He is down to earth, approachable and his ardent supporters state he has “demystified the presidency”.
At the time of his initial victory around seven years ago, candidate Kenyatta was facing an indictment by the International Criminal Court (ICC) on charges of crimes against humanity.
The US and British governments had warned Kenyans that it would not be business as usual if Mr Kenyatta and his deputy William Ruto, facing similar charges, were elected.
The Americans warned “choices have consequences” while the British cautioned that relations with Kenya would be scaled back to “minimal contact”.
However, Kenya under President Uhuru has been anything but a rogue state.
Kenya is a key ally for western powers, especially against the al-Shabaab Islamist militant group based in neighbouring Somalia, and it didn’t take long for its leaders to decide that their strategic economic and security interests were more important than their stance on Mr Kenyatta’s presidency.
Uhuru’s presidency has put Kenya on a global map.
The year 2018 was a successful one for Kenya on the global arena going by the number of high ranking dignitaries who visited Nairobi. Former US President Barack Obama, UK Prime Minister Theresa May, Alain Berset of Switzerland, Ethiopian Prime Minister Abiy Ahmed Ali, Korean Prime Minister Lee Nak-Yeon, and Djibouti President Ismail Omar Guelleh toured Kenya.
US First Lady Melania Trump, as well as several representatives of various countries, several business delegations, top UN diplomats and business leaders have toured Kenya.
During Uhuru’s reign Pope Francis, came visiting.
President Uhuru Kenyatta, who is serving his second term as the country’s fourth president, has dedicated himself to a path of unity and more inclusive economic development.
Kenya a pivotal player and a jewel of East Africa has, from independence in 1963 to the present day, enjoyed political stability, shift from one-party rule to multi-party democracy and gradual economic development. But critics point out that its progress has not been optimal because of a combination of tribalism, disputed elections and corruption.
President Uhuru Kenyatta, the fourth President who is now in his second and final term, is committed to the renewed politics of unity and sustainable progress.
Kenyan politics is shaped by complex calculations and bargains struck among leaders of the major tribes, namely, the Kikuyu (from whom three of four Kenyan presidents have come so far), Luhya, Luo, Kalenjin, Kamba and others.
Kenyatta’s sensible way of dealing with the perennial political-tribal conundrum has been to motivate the people to concentrate on faster and more inclusive economic development through his comprehensive four-point national agenda: 1) enhance the manufacturing sector’s share in GDP from 9.2% to 20%; 2) food security and nutrition; 3) universal health coverage, and 4) affordable housing.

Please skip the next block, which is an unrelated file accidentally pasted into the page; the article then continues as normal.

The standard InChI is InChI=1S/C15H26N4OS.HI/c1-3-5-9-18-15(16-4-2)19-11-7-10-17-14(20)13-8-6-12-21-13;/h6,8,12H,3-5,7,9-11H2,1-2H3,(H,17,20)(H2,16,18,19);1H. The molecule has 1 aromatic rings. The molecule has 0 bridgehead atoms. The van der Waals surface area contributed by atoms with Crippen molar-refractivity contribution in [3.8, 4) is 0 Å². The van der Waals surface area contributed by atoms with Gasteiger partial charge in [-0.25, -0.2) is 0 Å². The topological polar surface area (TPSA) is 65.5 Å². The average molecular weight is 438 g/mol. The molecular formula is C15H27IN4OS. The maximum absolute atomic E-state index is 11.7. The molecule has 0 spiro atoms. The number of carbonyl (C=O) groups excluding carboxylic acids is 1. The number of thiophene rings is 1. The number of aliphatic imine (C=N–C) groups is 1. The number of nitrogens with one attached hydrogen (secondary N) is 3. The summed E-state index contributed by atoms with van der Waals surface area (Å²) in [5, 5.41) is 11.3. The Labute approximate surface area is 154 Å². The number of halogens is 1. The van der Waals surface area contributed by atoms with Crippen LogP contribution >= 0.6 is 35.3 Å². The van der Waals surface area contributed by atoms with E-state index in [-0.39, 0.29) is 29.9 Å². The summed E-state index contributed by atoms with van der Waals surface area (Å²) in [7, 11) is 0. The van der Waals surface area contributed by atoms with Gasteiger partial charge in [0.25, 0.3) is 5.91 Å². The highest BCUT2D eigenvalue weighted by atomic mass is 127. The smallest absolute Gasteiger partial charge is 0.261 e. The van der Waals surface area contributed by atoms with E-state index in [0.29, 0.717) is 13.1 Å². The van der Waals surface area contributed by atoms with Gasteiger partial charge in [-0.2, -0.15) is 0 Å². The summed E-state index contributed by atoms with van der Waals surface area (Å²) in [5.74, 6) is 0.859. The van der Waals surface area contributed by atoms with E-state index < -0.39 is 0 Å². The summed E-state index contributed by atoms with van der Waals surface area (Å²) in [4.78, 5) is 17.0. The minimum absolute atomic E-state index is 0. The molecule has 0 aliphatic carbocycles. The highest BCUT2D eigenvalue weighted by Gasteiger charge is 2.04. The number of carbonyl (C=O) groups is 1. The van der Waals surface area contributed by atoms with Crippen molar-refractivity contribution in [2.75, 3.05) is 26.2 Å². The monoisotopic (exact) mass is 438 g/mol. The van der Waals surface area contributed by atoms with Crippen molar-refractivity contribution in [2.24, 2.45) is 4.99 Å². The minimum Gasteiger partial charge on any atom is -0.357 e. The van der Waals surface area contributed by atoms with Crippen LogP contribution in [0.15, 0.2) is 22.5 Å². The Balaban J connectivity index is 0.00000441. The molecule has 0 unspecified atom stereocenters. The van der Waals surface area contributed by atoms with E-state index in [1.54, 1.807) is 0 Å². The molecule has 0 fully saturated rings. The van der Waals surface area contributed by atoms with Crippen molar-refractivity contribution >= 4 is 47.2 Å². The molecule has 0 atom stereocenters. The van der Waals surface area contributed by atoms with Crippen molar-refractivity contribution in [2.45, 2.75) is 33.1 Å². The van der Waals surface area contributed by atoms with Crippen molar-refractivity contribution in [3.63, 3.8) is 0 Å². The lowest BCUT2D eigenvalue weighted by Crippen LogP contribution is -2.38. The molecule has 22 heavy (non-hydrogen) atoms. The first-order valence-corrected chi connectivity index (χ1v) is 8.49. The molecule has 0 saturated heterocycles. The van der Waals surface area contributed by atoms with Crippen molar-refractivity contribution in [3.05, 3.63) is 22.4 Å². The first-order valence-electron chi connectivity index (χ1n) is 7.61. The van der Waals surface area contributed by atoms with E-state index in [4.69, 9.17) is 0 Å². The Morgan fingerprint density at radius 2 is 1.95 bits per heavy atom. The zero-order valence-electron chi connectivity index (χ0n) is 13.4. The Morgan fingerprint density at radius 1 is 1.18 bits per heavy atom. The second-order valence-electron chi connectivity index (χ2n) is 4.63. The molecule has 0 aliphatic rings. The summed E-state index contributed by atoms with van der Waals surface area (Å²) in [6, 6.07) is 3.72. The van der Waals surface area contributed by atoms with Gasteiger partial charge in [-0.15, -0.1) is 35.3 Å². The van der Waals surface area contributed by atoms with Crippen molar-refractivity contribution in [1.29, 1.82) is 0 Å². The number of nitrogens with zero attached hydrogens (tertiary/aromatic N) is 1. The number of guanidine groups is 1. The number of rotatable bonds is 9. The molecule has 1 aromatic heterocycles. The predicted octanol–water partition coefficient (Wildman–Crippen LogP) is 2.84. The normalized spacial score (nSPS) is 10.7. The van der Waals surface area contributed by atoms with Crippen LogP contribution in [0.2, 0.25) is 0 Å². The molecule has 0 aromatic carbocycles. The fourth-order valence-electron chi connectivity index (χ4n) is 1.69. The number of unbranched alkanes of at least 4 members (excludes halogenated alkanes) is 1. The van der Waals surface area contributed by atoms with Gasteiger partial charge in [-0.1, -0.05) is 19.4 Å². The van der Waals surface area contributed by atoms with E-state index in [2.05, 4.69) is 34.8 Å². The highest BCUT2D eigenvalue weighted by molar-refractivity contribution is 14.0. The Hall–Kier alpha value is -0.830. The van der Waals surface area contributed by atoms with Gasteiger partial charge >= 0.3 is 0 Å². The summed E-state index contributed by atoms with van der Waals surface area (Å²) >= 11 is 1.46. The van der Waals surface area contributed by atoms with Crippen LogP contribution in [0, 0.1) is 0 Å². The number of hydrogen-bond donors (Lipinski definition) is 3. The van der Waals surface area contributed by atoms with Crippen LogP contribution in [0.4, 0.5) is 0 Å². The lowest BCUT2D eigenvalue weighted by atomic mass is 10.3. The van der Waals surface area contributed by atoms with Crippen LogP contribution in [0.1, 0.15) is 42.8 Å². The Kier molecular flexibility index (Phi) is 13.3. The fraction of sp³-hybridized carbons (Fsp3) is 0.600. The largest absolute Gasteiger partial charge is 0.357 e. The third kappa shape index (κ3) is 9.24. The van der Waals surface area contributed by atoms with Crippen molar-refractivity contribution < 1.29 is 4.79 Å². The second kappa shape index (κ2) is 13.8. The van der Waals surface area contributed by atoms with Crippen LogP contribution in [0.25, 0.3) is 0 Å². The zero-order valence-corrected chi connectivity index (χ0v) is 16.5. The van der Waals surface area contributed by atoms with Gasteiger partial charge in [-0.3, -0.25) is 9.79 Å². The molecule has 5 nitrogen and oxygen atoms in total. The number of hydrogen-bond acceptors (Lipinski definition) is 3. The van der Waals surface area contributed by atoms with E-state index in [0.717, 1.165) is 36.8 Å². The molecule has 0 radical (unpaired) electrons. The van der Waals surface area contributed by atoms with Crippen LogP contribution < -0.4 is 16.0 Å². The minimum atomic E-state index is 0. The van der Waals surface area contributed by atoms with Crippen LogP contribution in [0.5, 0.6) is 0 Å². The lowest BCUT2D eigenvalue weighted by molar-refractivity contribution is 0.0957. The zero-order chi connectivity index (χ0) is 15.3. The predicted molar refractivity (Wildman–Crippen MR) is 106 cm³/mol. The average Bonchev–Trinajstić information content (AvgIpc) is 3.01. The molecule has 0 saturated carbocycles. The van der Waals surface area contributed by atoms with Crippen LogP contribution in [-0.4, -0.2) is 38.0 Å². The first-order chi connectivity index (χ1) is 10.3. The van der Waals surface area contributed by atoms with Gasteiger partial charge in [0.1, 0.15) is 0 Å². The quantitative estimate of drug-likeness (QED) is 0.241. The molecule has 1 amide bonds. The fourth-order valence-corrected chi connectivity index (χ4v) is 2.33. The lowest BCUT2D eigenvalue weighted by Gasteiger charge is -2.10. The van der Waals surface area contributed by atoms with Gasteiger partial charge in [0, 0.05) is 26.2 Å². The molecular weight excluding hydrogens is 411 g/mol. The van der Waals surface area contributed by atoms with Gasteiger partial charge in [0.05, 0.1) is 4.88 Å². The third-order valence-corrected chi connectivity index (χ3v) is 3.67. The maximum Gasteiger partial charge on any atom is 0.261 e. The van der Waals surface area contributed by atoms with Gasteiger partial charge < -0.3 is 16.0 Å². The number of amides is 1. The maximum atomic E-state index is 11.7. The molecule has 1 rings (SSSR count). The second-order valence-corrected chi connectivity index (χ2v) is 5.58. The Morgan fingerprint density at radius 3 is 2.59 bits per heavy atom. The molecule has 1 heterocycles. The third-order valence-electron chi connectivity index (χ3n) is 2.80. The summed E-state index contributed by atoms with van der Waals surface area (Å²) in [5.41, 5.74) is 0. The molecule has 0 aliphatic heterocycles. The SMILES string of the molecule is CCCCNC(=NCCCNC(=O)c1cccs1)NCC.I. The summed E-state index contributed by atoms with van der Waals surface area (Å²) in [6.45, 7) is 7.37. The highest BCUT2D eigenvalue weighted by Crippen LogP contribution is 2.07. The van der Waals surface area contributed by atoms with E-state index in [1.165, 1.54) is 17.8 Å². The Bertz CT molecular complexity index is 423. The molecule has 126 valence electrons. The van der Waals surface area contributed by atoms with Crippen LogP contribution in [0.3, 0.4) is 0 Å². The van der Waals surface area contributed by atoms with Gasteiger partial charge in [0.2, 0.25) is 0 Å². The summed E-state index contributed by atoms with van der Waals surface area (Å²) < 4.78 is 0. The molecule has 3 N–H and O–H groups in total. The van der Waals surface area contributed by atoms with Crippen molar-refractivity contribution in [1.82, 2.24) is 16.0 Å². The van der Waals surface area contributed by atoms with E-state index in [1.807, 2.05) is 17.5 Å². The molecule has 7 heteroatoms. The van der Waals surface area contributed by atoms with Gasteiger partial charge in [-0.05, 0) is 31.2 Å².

The country has shown a good record of growth so far.
Successfully hosting a global conference on the ‘Sustainable Blue Economy’ in November 2018, it further strengthened its credentials as a government genuinely committed to growth, but growth which is in harmony with the environment.
This is relevant also because Kenya finds itself in the middle of an infrastructure boom today. New highways, roads, flyovers and housing complexes dot the landscape.
The new railway, connecting Mombasa with Nairobi, built with China’s assistance, has been projected as “a story of remarkable success and national pride.”
The U.S. views Kenya as the region’s business, financial and transportation hub. An inaugural session of the bilateral strategic dialogue took place in Washington in May 2019, which covered not only economic and defence cooperation, but also democracy and governance, regional and multilateral issues.
The U.S. also continues to express serious concern over China’s growing footprint in Kenya.
Besides China and the West, Japan is treated as a leading partner. Nairobi had the rare distinction of hosting the only Japan-Africa Summit held outside Japan since its inception in 1993: the sixth Tokyo International Cooperation on African Development (TICAD-VI) took place in the Kenyan capital in August 2016.
Kenya has been a major recipient of Japanese development assistance in Sub-Saharan Africa, with bilateral cooperation covering five areas: infrastructure, agriculture, health, education and environment.
To crown Uhuru’s diplomacy, Kenya recently clinched non-permanent seat at the UN Security Council (UNSC) after garnering 129 votes which are above the required threshold of two-thirds of the cast votes. Its main rival Djibouti garnered 62 votes.
Kenya now joins elected members — India, Ireland, Mexico, and Norway that enter the UN Security Council at a crucial time to contribute to global conversations that entail peace and security, climate change, gender issues, human rights, and international development among other functions.
Finally, there is India, probably Kenya’s oldest partner since exchanges predate the arrival of colonialism with whom it shares a strong political, cultural, diasporic and economic relationship. Political cooperation received a fillip through successful visits by PM Modi in July 2016 and President Kenyatta’s visit in January 2017.
Kenyatta’s leadership has succeeded in channelling the nation’s energy in a positive direction. Kenya is now ranked 61 on the ‘Ease of Doing Business’ index, a jump of 19 places; it is fired by the ambition to enter the hallowed top 50 category by 2020.
Foreign investment is flowing in as the international community watches with heightened interest. Kenya’s leaders need to practice the politics of harmony and integrity. Should they succeed in according a higher priority to the people’s interests rather than their own, there may be no holding Kenya back.